Five Ways Immigrants Are Helping Their Fellow Americans Fight COVID-19

Trump's exclusionary rhetoric on immigrants was never true. But it is especially harmful to the United States as the country works to fight against this deadly pandemic and rebuild its economy in the aftermath.
A view of messages of support outside New York Presbyterian-Queens during the coronavirus pandemic on May 12, 2020 in Queens borough of New York City. COVID-19 has spread to most countries around the world, claiming over 270,000 lives with over 3.9 million infections reported.  (Photo by John Nacion/NurPhoto)
A view of messages of support outside New York Presbyterian-Queens during the coronavirus pandemic on May 12, 2020 in Queens borough of New York City. COVID-19 has spread to most countries around the world, claiming ... A view of messages of support outside New York Presbyterian-Queens during the coronavirus pandemic on May 12, 2020 in Queens borough of New York City. COVID-19 has spread to most countries around the world, claiming over 270,000 lives with over 3.9 million infections reported. (Photo by John Nacion/NurPhoto via Getty Images) MORE LESS
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May 15, 2020 10:00 a.m.
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As an Iraq native, an immigrant and someone who spent years confined to home due to war, violence and displacement, I can safely say that the best way to fight, and survive, the COVID-19 pandemic is by working together — native born Americans and immigrants — to beat this virus.

For decades, the immigration conversation has falsely centered around the premise that immigrants steal jobs from, and threaten, American workers, a narrative that has been inflamed dramatically by the Trump administration. Just last month, President Trump signed an executive order to temporarily suspend immigration into the United States. During a press conference, Trump claimed that he signed the executive order “to protect American workers” as the country struggles with a rising unemployment crisis. Except for certain employment visas, for the next 60 days, this order stops employment-based immigration, family reunification and the Diversity Visa Lottery program. Some reports have indicated that although the latest immigration ban is temporary, it is part of a long-term Trump administration strategy — building on the Muslim ban, detention raids and family separation policies — to reduce not only the number of foreign workers in the U.S., but immigration entirely.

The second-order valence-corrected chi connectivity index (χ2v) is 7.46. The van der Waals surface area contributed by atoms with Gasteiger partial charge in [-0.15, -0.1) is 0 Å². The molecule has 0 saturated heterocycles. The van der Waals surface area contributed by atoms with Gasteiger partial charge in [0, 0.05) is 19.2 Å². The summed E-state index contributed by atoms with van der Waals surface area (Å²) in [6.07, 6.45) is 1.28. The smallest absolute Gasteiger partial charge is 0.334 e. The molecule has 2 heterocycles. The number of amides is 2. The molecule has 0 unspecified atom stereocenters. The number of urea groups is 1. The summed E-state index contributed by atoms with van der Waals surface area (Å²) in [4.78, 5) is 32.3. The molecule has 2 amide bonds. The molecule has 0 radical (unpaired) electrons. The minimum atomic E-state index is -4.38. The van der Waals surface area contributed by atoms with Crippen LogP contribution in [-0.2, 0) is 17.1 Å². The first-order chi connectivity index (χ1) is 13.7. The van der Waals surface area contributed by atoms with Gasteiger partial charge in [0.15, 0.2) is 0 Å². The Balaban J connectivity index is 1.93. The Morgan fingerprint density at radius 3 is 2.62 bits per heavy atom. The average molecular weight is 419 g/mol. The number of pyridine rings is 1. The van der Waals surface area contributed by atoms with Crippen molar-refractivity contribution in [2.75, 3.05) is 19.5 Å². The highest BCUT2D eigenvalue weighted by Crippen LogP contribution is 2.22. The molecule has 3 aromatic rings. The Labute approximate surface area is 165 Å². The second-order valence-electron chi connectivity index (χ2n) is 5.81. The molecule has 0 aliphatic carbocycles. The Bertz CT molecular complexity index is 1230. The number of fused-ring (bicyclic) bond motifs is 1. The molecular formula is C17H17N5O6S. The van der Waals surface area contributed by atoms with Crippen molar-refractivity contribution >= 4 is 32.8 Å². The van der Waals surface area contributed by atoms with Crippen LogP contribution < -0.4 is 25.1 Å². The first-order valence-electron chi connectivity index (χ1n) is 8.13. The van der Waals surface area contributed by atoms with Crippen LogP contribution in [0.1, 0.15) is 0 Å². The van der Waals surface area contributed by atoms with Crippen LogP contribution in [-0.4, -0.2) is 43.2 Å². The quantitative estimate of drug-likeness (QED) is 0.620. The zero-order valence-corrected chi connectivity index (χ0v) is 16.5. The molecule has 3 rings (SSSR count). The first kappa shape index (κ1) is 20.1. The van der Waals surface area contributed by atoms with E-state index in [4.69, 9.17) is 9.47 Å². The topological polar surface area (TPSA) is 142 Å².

This exclusionary rhetoric was never true. But it is especially harmful to the United States as the country works to fight against this deadly pandemic and rebuild its economy in the aftermath. We need to change the narrative surrounding immigration to one that is based in reality and promotes a vision of America that works for everyone. 

The first thing we must do is erase the myth that immigrants “steal” jobs from Americans. They complement the American workforce and create economic opportunities for everyone. This is especially true during the COVID-19 crisis.

Here’s a look at five ways immigrants are protecting Americans and empowering our economy during this critical time: 

Immigrants are on the front lines saving American lives.

Today, immigrants account for 16.5 percent of all healthcare workers in the United States, but they are especially likely to work in jobs that are on the front lines of the pandemic: foreign-born workers make up nearly 29 percent of all physicians, 22 percent of all nursing assistants, almost 20 percent of all surgeons and a quarter of all workers who care for elderly and disabled patients.

Immigrants are making sure we have food on our tables.